The city of Menlo Park has its eye on a Willow Road apartment complex that might be purchased for use as below-market-rate rental housing -- something that currently doesn't exist in Menlo Park.
The 12-unit complex, located at 1157-1161 Willow Road, comes with a price tag of around $2 million, according to a representative from HIP Housing, a nonprofit organization that specializes in finding below-market-rate housing and hopes to partner with Menlo Park on the deal.HIP currently operates 13 rental properties in San Mateo County.
The Willow Road complex would rent nine units to people earning less than 50 percent of the regional median income of $81,300, and three units to those making less than 30 percent. Rent at the complex would fall in the range of $610 to $1,016, according to a staff presentation.
A real estate listing described the property as vacant and partially renovated; it also said the complex had won a renewable energy award for upgrades such as solar panels and efficient lighting. Laundry and parking are available on site.
During an April 24 presentation at a council study session, HIP representatives estimated that buying and rehabilitating the property would raise the price to $2.6 million. Under the proposed agreement, the city would fund the purchase through a 55-year, no-interest loan to HIP Housing, while the county and a private partner, Clearinghouse CDFI, would loan money for renovations.
Obstacles to finding affordable homes in Menlo Park are many, according to staff: land cost and availability; relocation expenses for displaced tenants; ability to reduce overhead enough to offer lower rents; and neighborhood resistance. Former councilwoman Lee Duboc once commented in a newsletter that spending below-market-rate housing funds in Menlo Park was a challenge since "no community in our small city will accept low and very low-income housing."
Timing is one challenge particular to the Willow Road property. The owner wants to sell sooner rather than later, according to HIP Housing, but the council wants to mull over the proposal.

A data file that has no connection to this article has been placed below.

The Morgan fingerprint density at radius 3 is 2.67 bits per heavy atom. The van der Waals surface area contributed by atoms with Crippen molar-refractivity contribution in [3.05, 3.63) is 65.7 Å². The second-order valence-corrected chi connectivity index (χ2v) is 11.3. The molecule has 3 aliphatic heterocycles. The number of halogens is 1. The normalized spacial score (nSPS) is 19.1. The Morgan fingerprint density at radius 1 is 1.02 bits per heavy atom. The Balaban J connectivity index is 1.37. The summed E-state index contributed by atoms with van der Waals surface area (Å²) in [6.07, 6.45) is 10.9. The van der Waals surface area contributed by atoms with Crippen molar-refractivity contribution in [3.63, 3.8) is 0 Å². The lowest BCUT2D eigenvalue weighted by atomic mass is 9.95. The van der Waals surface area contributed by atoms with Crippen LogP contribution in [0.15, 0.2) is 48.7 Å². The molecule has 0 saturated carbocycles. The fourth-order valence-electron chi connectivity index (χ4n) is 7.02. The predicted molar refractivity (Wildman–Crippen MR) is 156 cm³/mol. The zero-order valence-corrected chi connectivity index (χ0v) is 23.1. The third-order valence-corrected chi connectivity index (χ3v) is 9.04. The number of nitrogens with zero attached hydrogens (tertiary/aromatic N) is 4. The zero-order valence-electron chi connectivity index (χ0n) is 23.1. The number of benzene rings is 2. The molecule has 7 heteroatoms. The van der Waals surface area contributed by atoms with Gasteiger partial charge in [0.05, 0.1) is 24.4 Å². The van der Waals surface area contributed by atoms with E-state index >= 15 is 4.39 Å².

During the study session, City Manager Alex McIntyre cautioned that the council needed to ask whether this was the right deal at the right time, or whether a future opportunity might make better use of Menlo Park's limited housing funds.
Four council members agreed that they needed more information and public input before deciding whether to support the deal. Councilman Andy Cohen, however, called a "wait and see" attitude unacceptable when "there's a screaming need for housing." According to HIP Housing, there are 127 people on the waitlist for affordable housing in Menlo Park.
Fellow council member Rich Cline appeared to take offense at the suggestion that questioning the deal indicated insensitivity to the plight of people trying to find local affordable housing.
"That's ridiculous," he said, and commented that asking questions before spending the public's money is part of the council's job. He also suggested that between Facebook's arrival and the possible approval of the downtown/El Camino Real specific plan, other affordable housing opportunities might be on the horizon.
The HIP Housing Willow Road proposal is expected to appear on the council's regular agenda in May.